Practically Green Program in Grand County reduces energy waste
June 28, 2011
There’s nothing complicated or earthshaking about Grand County’s Practically Green program, founded in March of 2010. The basic goal of the program is to educate county employees about ways to cut energy waste throughout the normal workday – the little things, like turning off lights and computer monitors that aren’t in use, and making more use of natural light by unscrewing some of the ceiling bulbs.
But those little things can add up to big savings. Just unscrewing one light bulb in one office saves county taxpayers about $7 per year, and it continues to save for years to come. Being diligent about always shutting off computer monitors, printers and scanners during non-operating hours can cut county waste of $10-$25 per month, per office. Replacing incandescent bulbs in a few older exit signs at the county jail with LED retrofit bulbs saves about $3 per year per light bulb. Reducing heat loss in the jail by installing and repairing weather stripping is another example of a simple and inexpensive way to lower the county’s winter energy bills.
The idea for the program originated in a Sonoran Institute “Community Energy Futures” workshop that was attended by Grand County commissioners Nancy Stuart and Gary Bumgarner, Liz McIntyre and Becky McBride of the Business Economic Development Association, Tim Hosdson of Infinite West, and the County’s Planning Director Kris Manguso.
“We received a scholarship from the Sonoran Institute, so there was no cost to the county, said Stuart. “One of the speakers brought to our attention how many small things, such as turning off lights when you leave a room and turning off your computer, save a large amount of energy in a year. We came home and decided to start the ‘Practically Green’ project.”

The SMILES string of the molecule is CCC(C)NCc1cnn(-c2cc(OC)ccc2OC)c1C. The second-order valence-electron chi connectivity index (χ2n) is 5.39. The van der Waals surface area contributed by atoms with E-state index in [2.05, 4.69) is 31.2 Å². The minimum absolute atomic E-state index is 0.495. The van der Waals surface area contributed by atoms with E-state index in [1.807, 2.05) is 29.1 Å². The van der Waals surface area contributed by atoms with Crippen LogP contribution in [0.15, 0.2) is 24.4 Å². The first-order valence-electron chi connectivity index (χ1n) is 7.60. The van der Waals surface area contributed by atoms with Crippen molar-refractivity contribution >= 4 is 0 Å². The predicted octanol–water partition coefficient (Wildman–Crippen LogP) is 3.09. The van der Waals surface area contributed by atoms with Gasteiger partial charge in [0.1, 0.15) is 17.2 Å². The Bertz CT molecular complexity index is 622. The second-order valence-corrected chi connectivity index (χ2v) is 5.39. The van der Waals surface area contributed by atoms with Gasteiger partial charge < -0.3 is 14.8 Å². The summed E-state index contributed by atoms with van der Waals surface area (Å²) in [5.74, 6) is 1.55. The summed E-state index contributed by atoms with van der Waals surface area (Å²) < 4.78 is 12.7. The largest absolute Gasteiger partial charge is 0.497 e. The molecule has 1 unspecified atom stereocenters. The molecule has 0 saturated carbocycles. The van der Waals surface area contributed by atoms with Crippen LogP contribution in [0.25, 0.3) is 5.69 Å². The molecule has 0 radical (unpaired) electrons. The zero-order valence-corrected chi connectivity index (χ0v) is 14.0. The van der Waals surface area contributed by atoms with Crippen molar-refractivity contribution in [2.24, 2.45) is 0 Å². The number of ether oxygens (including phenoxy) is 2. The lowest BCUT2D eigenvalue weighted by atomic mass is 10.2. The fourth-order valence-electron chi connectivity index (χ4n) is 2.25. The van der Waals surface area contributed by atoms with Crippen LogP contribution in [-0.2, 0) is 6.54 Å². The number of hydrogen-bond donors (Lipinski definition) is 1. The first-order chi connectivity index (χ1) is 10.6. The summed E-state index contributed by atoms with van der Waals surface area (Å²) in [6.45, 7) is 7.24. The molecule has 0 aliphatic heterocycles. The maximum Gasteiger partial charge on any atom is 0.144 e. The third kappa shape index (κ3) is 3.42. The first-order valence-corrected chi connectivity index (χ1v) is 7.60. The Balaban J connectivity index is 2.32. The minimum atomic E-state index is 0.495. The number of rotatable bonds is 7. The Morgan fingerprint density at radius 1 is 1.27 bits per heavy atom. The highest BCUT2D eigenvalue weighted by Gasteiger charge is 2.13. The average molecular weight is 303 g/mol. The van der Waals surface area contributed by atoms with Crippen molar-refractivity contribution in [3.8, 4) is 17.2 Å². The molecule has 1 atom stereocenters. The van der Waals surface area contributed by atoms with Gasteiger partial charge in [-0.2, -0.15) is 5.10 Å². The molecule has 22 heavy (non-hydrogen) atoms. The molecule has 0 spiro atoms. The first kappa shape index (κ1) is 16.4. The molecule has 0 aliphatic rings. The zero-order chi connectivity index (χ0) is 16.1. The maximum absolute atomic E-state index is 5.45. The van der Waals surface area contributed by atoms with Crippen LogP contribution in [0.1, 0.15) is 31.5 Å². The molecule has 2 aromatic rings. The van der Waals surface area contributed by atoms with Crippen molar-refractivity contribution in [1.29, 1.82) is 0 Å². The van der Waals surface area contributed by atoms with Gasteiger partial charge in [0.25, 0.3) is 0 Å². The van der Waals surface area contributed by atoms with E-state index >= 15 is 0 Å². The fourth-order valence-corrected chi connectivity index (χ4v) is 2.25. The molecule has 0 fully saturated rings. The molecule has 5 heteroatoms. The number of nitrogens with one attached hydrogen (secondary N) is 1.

“We encourage employees to conserve on energy by reminding them with posters, fliers and cartoons,” said Cecilia Peterson, coordinator of the Practically Green program. “We post suggestions around the government offices near light switches and in the employee newsletter and website.”
Because the Practically Green program has just barely completed a year, the county now has a baseline to compare with future years and with the implementation of new energy-saving ideas.
“The Practically Green Team will continue working on improving the ways we save energy,” Peterson said. “I want to thank Mountain Parks Electric. They have been auditing the county buildings and giving us good information and ideas on how to save energy.”
Many of the energy-saving ideas generated by the Practically Green program can be adapted for use at home by Grand County residents. Post reminders near light switches and computers to remind your household to waste less energy. The “little things” can add up to big savings on your utility bill over time as these suggestions become everyday routines.
If you have a good energy tip like the ones mentioned here, please share it with us. BEDA is putting energy tips together to create a common-sense Code of the West (C.O.W.) for Grand and Jackson Counties. Submit your tip at http://www.gcbeda.com. Energy-saving tips will be collected throughout the summer, and tippers will all be entered into a drawing to win a free energy assessment of your home or small business.
And mark July 27 down on your calendar to attend an energy efficiency workshop sponsored by BEDA. Businesses, facility managers and contractors can learn more about energy efficiency at this workshop from 8 a.m. to 10 a.m. in Mountain Park Electric’s community room.